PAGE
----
PoL # 2 Consuming Sounds

With Ian Rawes London Sound Survey
Date: Wednesday February 12th, 2014
Time: 3:15pm to 6:30pm
Venue(s): Elephant & Castle / Stratford
Meet: London College of Communication (front reception) promptly for 3:15pm

westfield

Amongst the thirty thousand souls that peopled it the day I was there not one loud noise was to be heard, not one irregular movement was seen; the living tide rolls on quietly, with a deep hum like the sea heard from a distance.

So wrote Charlotte Bronte after visiting the Great Exhibition of 1851. Today’s global exhibitions are the capital’s shopping malls, and the goal of managing public behaviour within them exists just as it did in Bronte’s time. How is such top-down control manifested through sound, and what can be heard when that management becomes less certain and less focused?

Ian Rawes of the London Sound Survey will lead a listening exploration of two very different locations: the Elephant and Castle shopping centre and Westfield Stratford City, with time en route and afterwards for discussion. Westfield Stratford City is London’s newest and largest shopping centre and it forms a major hub in a part of the city already well advanced in its redevelopment.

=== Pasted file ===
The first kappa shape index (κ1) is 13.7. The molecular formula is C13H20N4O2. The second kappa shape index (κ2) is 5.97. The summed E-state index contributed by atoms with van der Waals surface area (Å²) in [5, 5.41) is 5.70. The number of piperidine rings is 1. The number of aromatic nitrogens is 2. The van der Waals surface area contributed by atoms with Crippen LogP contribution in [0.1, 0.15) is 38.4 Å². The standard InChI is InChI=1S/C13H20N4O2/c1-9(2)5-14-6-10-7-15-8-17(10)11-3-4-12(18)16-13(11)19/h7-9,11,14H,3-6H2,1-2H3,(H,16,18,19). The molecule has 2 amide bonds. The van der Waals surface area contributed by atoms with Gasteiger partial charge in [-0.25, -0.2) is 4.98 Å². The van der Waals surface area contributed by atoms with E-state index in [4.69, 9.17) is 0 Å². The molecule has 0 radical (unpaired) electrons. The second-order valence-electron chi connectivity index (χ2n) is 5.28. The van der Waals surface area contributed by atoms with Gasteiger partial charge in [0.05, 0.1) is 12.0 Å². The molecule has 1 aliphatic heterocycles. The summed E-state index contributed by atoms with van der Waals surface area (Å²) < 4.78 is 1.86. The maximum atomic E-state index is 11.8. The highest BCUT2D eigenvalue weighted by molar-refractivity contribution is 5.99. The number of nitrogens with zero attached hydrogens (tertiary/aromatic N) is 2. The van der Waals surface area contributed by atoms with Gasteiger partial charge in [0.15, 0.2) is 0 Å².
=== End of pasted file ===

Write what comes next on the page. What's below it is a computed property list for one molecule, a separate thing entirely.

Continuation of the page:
By contrast, the Elephant and Castle shopping centre, built in 1965 and now scheduled for demolition, has taken on many unforeseen uses. These include becoming a de facto community centre for the Colombian diaspora, as well as the growth of a surrounding hinterland with its open-air market and the occasional unlicensed minicab office.

Important Information:
Participants are welcome to bring along discreet, pocket-sized recorders or binaural microphones. But thoughts and impressions jotted down with pencil and notebook will be just as valuable as recordings. Please also bring an Oyster Card topped up in advance to allow you to travel to Zone 3. Bulky, eye-catching equipment like DSLR cameras or microphones housed in blimp-style windshields should be left at home.

Suggested reading in advance: Anna Minton (2009), Ground Control: Fear and happiness in the twenty-first century city.

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